‘Who are the neighbours having for dinner?’
Elfie Hopkins – aka Elfie Hopkins: Cannibal Hunter – is a 2012 British comedy horror film directed by Ryan Andrews from a script co-written with Riyad Barmania. It stars Jaime Winstone, Ray Winstone, Steven Mackintosh, Rupert Evans, Aneurin Barnard and Kimberley Nixon.
Twenty-two-year-old slacker Elfie Hopkins (Jaime Winstone) is a “wanna-be” detective who lives in a sleepy village. She is a stoner and an animal lover and haunted by the death of her mother. Surrounded by her broken father and alcoholic step-mother, Elfie seeks solace and inspiration from the old school detectives in The Maltese Falcon and Chinatown.
She entertains herself, along with her geeky best friend, Dylan (Aneurin Barnard), by investigating the villagers and upsetting everyone with their imaginative allegations. Elfie’s mundane existence is thrown for a spin with the arrival of a family of trendy city dwellers, the Gammons.
The Gammons weave tales of adventure and seduce the villagers with offers of exotic hunting holidays around the world. It is not long before the villagers are flying off to the four corners of the world. Elfie, despite her best efforts, is not free to the Gammons’ charms, but soon smells a rat. Elfie and Dylan begin investigating the Gammons’ life.
Bloody violence and pandemonium soon start to rage in the village and it is no longer just the blood of animals. Elfie discovers the villagers are not making those flights and when she finally uncovers the truth, it is darker than she could have ever imagined…
“It’s Ryan Andrews’ first feature film and he’s piled it high with cinematic references. He aims to evoke the provincial charm of Miss Marple, the deliciously ironic dialogue of Brick and the blood-splattered thrills of a gaudy B-horror. You so want him to pull it off, but most of the time you’d just rather watch the movies he’s been watching.” Little White Lies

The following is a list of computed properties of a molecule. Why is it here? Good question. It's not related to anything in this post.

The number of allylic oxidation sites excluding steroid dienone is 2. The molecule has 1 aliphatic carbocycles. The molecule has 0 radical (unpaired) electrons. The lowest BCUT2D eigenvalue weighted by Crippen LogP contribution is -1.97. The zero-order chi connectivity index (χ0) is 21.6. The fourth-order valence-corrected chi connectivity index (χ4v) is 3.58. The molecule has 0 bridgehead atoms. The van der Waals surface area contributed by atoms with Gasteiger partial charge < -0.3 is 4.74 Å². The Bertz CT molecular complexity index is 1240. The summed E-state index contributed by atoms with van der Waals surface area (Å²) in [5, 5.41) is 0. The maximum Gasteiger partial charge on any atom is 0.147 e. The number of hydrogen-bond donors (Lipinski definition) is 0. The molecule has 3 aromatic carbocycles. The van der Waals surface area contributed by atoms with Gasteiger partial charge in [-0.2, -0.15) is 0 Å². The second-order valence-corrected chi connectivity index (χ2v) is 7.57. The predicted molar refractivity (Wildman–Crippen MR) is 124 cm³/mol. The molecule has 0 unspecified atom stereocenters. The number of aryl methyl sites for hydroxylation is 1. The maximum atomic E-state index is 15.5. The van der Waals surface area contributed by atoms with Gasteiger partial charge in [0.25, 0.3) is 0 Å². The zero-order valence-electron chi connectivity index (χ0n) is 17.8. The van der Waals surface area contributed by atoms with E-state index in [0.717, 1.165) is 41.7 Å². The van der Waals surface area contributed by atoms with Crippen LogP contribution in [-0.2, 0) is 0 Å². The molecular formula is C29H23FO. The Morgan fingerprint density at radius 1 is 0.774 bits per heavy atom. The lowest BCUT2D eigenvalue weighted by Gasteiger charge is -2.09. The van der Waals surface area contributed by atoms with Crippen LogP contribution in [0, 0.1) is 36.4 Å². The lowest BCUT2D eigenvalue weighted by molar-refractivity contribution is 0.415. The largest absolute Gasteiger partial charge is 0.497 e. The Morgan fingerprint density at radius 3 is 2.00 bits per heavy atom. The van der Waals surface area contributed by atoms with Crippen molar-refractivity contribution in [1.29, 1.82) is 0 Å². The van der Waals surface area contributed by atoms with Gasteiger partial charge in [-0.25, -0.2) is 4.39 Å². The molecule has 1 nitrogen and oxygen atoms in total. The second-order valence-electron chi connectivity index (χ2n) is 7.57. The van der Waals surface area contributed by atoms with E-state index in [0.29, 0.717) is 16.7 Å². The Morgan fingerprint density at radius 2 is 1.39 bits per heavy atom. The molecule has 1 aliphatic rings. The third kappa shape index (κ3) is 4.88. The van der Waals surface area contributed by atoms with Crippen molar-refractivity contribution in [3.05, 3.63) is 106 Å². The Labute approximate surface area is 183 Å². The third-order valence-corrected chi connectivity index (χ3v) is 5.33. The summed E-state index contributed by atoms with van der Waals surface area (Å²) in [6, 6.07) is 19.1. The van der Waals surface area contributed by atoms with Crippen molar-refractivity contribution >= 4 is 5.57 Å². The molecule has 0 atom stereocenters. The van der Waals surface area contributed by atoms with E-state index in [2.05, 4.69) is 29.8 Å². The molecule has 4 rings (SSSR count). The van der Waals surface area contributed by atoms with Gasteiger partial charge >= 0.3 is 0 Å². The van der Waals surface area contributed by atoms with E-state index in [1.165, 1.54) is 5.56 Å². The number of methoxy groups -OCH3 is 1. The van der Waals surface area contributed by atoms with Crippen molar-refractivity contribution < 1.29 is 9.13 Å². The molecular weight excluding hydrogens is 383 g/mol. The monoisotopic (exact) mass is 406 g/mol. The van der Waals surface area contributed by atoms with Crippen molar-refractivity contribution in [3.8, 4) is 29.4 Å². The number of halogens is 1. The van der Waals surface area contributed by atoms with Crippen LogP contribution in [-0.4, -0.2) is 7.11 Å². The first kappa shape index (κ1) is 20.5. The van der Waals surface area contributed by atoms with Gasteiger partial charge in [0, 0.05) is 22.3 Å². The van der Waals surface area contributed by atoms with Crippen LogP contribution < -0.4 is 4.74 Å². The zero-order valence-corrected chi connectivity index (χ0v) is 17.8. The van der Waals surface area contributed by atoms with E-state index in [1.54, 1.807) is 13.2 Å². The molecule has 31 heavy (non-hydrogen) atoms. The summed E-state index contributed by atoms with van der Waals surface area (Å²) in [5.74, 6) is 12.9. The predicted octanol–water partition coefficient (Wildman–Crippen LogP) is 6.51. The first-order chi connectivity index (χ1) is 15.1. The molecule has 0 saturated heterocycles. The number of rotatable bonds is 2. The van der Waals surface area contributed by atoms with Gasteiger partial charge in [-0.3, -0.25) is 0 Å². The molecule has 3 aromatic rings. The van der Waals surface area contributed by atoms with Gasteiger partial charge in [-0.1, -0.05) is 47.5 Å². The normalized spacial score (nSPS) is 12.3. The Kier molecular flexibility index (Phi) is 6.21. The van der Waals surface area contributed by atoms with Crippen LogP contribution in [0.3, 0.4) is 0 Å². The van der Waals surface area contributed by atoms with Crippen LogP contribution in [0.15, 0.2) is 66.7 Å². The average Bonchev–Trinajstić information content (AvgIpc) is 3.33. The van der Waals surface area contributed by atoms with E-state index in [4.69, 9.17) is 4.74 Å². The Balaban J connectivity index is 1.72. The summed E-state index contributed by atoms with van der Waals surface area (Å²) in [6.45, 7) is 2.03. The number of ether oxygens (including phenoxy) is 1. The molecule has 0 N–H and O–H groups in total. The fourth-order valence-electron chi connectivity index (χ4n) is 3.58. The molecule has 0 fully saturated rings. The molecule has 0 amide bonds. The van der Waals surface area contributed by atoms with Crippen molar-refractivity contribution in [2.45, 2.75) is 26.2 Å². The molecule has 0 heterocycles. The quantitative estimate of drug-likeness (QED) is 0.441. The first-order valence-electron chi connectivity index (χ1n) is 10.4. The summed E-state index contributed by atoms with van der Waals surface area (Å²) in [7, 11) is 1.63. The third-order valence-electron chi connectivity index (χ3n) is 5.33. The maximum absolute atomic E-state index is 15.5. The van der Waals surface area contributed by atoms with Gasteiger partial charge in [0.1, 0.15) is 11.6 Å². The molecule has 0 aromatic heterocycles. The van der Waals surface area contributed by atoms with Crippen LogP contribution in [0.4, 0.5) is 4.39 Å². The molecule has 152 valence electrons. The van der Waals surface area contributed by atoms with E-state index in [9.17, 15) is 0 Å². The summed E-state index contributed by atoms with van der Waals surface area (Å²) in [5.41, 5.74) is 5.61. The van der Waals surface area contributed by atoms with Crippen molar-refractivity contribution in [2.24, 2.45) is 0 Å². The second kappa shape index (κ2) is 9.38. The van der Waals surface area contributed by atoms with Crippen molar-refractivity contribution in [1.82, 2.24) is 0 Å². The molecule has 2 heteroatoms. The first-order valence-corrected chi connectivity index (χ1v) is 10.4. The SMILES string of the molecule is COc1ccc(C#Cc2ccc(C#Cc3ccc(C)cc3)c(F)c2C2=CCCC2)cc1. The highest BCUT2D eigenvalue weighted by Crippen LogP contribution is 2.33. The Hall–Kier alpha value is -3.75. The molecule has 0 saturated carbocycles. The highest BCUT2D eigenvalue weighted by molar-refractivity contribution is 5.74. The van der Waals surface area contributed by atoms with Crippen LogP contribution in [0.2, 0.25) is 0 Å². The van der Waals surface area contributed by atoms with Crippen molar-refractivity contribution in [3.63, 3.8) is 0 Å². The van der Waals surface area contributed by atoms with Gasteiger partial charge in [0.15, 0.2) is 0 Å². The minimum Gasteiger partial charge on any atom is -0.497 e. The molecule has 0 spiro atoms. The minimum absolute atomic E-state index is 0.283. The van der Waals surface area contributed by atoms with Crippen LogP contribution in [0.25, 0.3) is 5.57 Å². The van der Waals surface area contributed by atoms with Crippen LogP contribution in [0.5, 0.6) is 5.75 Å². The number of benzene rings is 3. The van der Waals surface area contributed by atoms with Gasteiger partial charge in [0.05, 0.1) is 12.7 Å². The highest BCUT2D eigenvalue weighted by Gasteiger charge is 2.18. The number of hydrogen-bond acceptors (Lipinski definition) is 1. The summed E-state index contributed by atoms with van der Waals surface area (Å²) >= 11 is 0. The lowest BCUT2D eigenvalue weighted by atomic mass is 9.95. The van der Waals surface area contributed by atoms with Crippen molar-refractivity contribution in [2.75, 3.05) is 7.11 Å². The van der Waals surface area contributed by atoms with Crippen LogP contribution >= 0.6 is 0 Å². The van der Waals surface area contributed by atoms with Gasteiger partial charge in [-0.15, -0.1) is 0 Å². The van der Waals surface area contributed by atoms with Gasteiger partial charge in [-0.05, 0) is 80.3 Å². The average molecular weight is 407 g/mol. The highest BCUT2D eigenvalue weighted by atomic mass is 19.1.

“The big problem is the character of Elfie who dresses kookily with blue streaks in her peroxide hair but is far less exciting than the filmmakers must assume, and a laidback Winstone plays her with little energy or charm. There’s a hint of camp pleasure to be gained from the film’s early soft-focus domestic scenes and late hysterics, but ‘Elfie Hopkins’ is sunk by a lame script and mannered performances.” Time Out
” …an orgy of mistimed jokes, stumbling narration and dim performances. I felt like taking my felt pen to the film’s poster and turning the overindulged star’s name into “J’aime pas Winstone”. Phillip French, The Observer
“There’s a decent support cast including Ray Winstone and Gwyneth Keyworth, who’s suitably creepy as the childlike girl next door. But Jaime feels miscast and the dialogue, direction and tone waver wildly before getting completely lost. There’s kitsch value in the themes and costumes, but any cult appeal is not likely to be the kind the film was seeking.” Empire
Elfie Hopkins was released in the UK on 20 April 2012 by Black & Blue Films and Kaleidoscope Entertainment.
Cast and characters:
Jaime Winstone as Elfie Hopkins
Aneurin Barnard as Dylan
Steven Mackintosh as Michael
Rupert Evans as Mr Gammon
Kate Magowan as Mrs Gammon
Julian Lewis Jones as Harry Hopkins
Kimberley Nixon as Pippa
Gwyneth Keyworth as Ruby Gammon
Will Payne as Elliot Gammon
Ray Winstone as Butcher Bryn
Richard Harrington as Timothy Jenkins